“Defence welcomes the tabling of the
Foreign Affairs, Defence and Trade Reference’s Committee Report into
the Effectiveness of Australia’s Military Justice System,” General
Peter Cosgrove said on Friday in response to the Senate’s scathing report.

Service Chiefs and I are committed to a fair and equitable workplace
that includes a transparent and cohesive military justice system and
remain open to suggestions on how to improve our administrative and
disciplinary practices.”

Really? So how did they manage to
preside over a system which mistreated everyone ranging from a former
commander of the RAAF, Air Vice Marshall Peter Criss to Air Cadet
Sergeant Eleanor Tibble, the 15-year-old Tasmanian girl who committed
suicide in November 2000 when she thought she would be discharged.

Have a look at the submissions to the inquiry. One reads:

We suggest the effectiveness of the outcomes from this
opportunity will very much depend on the ability of the Committee,
Defence and Government to, collectively, connect this inquiry’s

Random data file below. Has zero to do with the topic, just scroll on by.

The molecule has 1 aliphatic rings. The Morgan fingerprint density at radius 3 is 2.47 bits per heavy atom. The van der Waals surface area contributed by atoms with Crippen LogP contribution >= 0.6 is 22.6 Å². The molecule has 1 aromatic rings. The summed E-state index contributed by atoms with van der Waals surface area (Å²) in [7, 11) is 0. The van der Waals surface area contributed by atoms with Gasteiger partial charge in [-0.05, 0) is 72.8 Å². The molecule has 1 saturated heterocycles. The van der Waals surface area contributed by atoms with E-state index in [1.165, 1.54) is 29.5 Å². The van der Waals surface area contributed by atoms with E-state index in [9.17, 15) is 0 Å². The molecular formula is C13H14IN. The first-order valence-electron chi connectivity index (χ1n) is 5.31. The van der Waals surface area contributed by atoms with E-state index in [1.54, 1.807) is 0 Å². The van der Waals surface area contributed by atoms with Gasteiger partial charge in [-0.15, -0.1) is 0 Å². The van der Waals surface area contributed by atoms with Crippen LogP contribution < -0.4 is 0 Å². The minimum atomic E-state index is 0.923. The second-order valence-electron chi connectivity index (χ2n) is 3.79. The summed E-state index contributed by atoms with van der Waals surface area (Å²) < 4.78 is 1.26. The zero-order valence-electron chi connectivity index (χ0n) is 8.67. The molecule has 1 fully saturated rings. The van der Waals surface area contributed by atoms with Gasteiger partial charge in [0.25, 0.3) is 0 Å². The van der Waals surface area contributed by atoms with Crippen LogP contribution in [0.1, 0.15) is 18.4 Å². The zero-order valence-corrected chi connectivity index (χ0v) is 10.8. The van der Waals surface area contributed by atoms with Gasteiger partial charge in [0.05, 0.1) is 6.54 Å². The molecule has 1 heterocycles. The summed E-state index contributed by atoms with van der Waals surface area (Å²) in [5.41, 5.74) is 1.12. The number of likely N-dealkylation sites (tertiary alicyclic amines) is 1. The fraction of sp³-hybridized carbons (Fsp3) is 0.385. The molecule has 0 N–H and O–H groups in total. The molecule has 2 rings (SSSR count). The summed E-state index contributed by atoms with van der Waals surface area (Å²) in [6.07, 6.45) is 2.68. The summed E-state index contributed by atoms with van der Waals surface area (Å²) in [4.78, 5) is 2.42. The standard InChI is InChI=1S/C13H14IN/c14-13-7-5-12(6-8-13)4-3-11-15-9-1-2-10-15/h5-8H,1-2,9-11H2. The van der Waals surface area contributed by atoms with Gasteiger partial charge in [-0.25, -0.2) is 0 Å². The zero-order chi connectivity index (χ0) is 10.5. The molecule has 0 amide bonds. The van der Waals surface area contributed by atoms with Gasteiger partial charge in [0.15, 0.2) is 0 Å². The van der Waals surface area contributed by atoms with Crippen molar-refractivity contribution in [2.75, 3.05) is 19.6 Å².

findings, particularly in relation to culture, and the findings of
previous inquiries that have looked into defence matters. Identifying
and acknowledging the existence of the traits of groupthink as being
common and self evident in defence matters is an important first step
in curing this organisational affliction.

And have a look at Defence Minister Robert Hill’s comments on the report on the Sunday program:

It looks at the cases that went wrong. It doesn’t look at
the cases — the mass of cases that went right. And I think we’ve got to
be very careful about throwing out a military justice system that’s
taken hundreds of years to develop, has the culture of the command
chain as its basis, because we believe that the civilian alternative is
a better way.

Doesn’t the report and Cosgrove’s
motherhood response actually indicate that genuine reform is beyond the
ability of either the Department of Defence and the ADF? And shouldn’t
their civilian overlord, the minister, say that? That’s what their
other bosses, the Parliament, has done – pretty unambiguously.